8. Luther Acted Like a Protestant Pope
Catholic apologists perpetuate this one. They tend to reduce everything to a need for an infallible interpreter. They use highly rhetorical or polemical comments from Luther out of context, rather than those statements when Luther evaluates his value and his work. Toward the end of his life, Luther reviewed his work and stated, "My consolation is that, in time, my books will lie forgotten in the dust anyhow, especially if I (by Gods grace) have written anything good." And also, "I would have been quite content to see my books, one and all, remain in obscurity and go by the board" [LW 34: 283-284].

9. Luther Was a Drunk
The historical record nowhere documents Luther ever being drunk. It does provide evidence that he did drink alcohol, and that he enjoyed drinking. One needs only to survey the massive output of work that Luther produced to settle the matter that he was not an alcoholic, nor did he have a drinking problem. Luther preached and wrote against drunkenness throughout his entire life with vigor and force.

10. Luther Said Imputed Righteousness is Like Snow Covered Dung
I saved this one for last, simply because I'm not sure if it's a myth or not. It does seem to me like something Luther would've said: "Therefore let us embrace Christ, who was delivered for us, and His righteousness; but let us regard our righteousness as dung, so that we, having died to sins, may live to God alone" [LW 30:294]. "Explanation of Martin Luther: I said before that our righteousness is dung in the sight of God. Now if God chooses to adorn dung, he can do so. It does not hurt the sun, because it sends its rays into the sewer" [LW 34: 184]


  1. AnnoyedPinoy7/01/2007 4:17 PM

    I'm a Reformed and Charismatic believer who highly respects what Martin Luther did in re-discovering the truth of God, and advancing the Kingdom of God. But we all have to admit that he made some really strange and even un-Christlike statements. For example, we all know about his anti-semitic statements. As I understand it, his comments were primarily directed against the RELIGION of Judaism (and only by extention the people of the Jew) and not directly against the ethnicity of the Jews. Whether that's true or not, I don't know.

    Also, his statements condemning "Reason" can be answered by the fact that Luther was denouncing what we would call the "magisterial" use of reason, rather than the "ministerial" use of reason. But apparently he still made other strange comments that are a bit embarassing even for a charismatic like myself. I'm glad that as a Protestant Evangelical I don't have to defend Martin Luther in everything he said/wrote; as if he were infallible when speaking ex cathedra (or even out of the toilet [grin]).

    The following [alleged] quotes of Luther come from these webpages

    "At Poltersberg, there is a lake similarly cursed. If you throw a stone into it, a dreadful storm immediately arises, and the whole neighboring district quakes to its centre. 'Tis the devils kept prisoner there."

    "I myself saw and touched at Dessay, a child of this sort, which had no human parents, but had proceeded from the Devil. He was twelve years old, and, in outward form, exactly resembled ordinary children."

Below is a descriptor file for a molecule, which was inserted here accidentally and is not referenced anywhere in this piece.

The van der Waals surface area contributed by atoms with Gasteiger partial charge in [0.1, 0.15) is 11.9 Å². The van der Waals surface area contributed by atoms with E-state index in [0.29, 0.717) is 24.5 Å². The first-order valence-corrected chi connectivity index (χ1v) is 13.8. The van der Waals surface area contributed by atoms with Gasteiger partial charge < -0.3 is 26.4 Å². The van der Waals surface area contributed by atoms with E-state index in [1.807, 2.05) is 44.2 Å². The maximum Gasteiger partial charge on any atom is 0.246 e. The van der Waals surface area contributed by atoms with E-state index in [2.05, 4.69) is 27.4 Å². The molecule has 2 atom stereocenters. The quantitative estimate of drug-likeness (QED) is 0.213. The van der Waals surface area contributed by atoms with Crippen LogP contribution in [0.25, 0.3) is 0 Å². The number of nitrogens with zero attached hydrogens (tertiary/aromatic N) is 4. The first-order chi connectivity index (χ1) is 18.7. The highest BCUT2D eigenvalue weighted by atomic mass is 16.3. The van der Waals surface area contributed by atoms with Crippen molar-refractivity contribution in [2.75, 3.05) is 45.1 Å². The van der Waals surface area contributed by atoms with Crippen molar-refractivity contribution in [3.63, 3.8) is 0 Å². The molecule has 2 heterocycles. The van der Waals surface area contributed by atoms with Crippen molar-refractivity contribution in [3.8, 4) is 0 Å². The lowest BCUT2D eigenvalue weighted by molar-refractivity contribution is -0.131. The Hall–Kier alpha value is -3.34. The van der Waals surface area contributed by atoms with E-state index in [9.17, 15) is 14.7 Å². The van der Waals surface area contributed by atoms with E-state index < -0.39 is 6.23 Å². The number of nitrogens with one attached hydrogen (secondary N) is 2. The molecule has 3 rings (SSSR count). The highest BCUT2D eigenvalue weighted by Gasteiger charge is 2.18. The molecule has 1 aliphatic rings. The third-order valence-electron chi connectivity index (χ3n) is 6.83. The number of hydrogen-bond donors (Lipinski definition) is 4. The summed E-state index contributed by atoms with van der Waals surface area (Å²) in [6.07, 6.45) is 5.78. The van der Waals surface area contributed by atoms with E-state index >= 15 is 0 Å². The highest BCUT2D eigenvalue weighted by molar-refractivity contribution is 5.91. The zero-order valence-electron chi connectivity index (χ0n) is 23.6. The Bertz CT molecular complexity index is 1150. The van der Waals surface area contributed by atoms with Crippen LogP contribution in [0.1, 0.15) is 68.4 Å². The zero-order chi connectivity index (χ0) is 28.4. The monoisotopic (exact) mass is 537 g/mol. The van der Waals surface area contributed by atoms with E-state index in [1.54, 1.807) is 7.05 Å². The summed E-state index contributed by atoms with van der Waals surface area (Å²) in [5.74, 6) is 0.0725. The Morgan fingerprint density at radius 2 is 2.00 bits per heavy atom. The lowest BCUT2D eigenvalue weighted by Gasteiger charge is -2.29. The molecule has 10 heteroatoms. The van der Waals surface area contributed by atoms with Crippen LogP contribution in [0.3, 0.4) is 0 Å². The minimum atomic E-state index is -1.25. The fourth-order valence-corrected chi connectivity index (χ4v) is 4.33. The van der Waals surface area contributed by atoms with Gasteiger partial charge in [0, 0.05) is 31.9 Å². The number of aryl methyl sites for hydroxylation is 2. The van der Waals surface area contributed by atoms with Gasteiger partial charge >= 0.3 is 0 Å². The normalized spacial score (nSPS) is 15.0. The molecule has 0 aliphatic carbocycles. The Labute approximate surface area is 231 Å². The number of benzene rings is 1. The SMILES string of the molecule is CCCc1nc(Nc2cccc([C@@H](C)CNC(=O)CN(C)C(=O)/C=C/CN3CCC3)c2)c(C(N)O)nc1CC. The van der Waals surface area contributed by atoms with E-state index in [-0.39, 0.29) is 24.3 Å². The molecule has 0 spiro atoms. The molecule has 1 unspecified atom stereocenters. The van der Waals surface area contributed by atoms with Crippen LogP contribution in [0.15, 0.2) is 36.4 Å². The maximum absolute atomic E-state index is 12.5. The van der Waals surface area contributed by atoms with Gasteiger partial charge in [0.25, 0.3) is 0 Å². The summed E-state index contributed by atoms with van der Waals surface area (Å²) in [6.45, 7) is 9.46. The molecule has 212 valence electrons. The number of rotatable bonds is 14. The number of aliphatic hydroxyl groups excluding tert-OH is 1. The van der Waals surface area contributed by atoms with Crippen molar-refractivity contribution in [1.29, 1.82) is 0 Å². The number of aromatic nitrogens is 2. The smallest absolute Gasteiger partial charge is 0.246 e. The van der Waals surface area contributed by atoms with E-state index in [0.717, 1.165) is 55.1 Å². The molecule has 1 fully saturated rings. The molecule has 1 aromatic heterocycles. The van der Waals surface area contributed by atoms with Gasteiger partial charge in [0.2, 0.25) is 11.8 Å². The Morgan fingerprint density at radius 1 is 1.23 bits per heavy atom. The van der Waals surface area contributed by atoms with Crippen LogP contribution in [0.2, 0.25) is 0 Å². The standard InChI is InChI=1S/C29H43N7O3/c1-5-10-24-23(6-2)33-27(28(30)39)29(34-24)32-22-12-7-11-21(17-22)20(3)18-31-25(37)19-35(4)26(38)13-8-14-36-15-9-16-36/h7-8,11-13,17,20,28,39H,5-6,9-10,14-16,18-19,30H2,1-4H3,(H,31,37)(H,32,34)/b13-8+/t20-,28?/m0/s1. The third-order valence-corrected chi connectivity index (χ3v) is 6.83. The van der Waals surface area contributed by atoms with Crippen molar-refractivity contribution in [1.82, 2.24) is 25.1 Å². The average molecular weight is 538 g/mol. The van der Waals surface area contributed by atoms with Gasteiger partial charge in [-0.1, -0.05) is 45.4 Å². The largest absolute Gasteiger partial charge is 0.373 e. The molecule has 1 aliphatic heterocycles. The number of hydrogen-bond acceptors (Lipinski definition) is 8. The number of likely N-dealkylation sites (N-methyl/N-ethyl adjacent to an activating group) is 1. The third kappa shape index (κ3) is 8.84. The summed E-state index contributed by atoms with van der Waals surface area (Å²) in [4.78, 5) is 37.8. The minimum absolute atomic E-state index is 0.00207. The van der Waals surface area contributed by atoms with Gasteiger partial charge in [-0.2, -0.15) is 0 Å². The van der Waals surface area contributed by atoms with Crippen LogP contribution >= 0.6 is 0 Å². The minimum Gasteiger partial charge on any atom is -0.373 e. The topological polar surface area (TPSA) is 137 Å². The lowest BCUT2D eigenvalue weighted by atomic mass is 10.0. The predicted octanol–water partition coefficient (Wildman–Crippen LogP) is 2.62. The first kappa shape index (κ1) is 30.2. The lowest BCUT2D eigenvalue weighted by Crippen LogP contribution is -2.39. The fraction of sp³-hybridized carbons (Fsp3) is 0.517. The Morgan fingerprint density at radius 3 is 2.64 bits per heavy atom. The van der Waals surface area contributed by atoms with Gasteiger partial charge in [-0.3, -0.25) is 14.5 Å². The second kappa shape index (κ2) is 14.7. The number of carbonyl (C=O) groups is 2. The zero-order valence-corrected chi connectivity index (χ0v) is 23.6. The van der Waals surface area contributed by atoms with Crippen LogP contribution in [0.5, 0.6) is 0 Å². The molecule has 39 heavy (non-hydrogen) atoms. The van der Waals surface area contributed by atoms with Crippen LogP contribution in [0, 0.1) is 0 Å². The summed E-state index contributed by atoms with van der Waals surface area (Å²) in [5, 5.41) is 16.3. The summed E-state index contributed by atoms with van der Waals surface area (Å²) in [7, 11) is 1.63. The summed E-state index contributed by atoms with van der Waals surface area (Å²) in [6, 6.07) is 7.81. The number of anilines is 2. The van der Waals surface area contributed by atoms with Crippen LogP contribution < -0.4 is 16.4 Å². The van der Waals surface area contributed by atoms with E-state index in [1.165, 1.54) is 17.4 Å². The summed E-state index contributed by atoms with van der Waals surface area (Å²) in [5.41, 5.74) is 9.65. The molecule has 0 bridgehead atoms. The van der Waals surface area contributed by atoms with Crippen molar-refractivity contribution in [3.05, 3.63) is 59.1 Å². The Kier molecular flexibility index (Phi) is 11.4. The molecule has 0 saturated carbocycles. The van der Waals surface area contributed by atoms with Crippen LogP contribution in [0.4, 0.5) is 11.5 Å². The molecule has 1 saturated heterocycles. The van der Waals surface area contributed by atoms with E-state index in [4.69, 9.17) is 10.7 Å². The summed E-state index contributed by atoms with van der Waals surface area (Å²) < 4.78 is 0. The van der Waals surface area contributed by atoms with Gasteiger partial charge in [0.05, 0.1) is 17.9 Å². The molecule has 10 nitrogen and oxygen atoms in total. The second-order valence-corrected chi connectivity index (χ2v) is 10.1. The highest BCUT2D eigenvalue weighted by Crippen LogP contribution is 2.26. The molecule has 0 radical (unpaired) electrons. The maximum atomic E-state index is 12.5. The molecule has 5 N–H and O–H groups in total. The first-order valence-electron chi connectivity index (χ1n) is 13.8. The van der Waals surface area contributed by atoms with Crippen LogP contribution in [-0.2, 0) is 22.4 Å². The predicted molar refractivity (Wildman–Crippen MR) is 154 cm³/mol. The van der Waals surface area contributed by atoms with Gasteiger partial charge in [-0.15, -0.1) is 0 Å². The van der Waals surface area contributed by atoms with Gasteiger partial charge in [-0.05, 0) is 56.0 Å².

"In Switzerland, on a high mountain, not far from Lucerne, there is a lake they call Pilate's Pond, which the Devil has fixed upon as one of the chief residences of his evil spirits...."

    "The Devil, too, sometimes steals human children; it is not infrequent for him to carry away infants within the first six weeks after birth, and to substitute in their place imps...."

    "...two devils rose from the water, and flew off through the air, crying, 'Oh, oh, oh!' and turning one over another, in sportive mockery...."

  2. Thanks for this excellent expose. The reason for number four is that people were confusing bar form with a bar tune. Bar form is simply aaba, such as "Come, Thou Fount." It has nothing to do with taverns. As you point out, Luther wrote most of the tunes himself.

    What is so fascinating about number 6 is that Fitzmyer is a Roman Catholic scholar. Fortunately, he is a very honest one. :-)

  3. There's a very good piece in Spurgeon's autobiography regarding anecdotes. In an age where polemicists were not careful in checking claims, and many claims went unchallenged, it is sometimes hard to sort out the true from the false. It's easy to take as fact scurrilous rumour (witness the oft-repeated assertion that Caligula slept with all of his sisters), or misreported heresay (the same emperor making his horse a senator). In general, we must be careful with statements that sound close to those about someone else (for example, Surgeon sliding down the rail of his pulpit, when the same story was told of Rowland Hill), or those that suggest a dramatic last-minute change of mind (any deathbed conversion story).

    We may lose a lot of picturesque stories, but the truth is better by far.

    And yes, Luther said some things that were bad. Very bad. He was a man, and the best of men are men at best. Luther, like Calvin, Zwingli and Cramner, supported the link between the church and the state, for example, perpetuating the persecutions of heretics by the state, something most modern Christians would abhor.

  4. I spent part of my life in a Lutheran church. A couple of these are yet perpetuated among some Lutherans. Specifically, I remember being told about the inkwell, the tavern songs ("bar" tunes - ha) and his dislike of the book of James because he had a hard time reconciling it with Ephesians 2 (the distortion of which is #7 here). An additional one they add is the supposed quote, "When I fart in Wittenberg, they smell it in Rome" suggesting that it's okay to be just a little bit vulgar.

  5. Martin Luther on "Drinking the Eucharistic Blood with the Pope":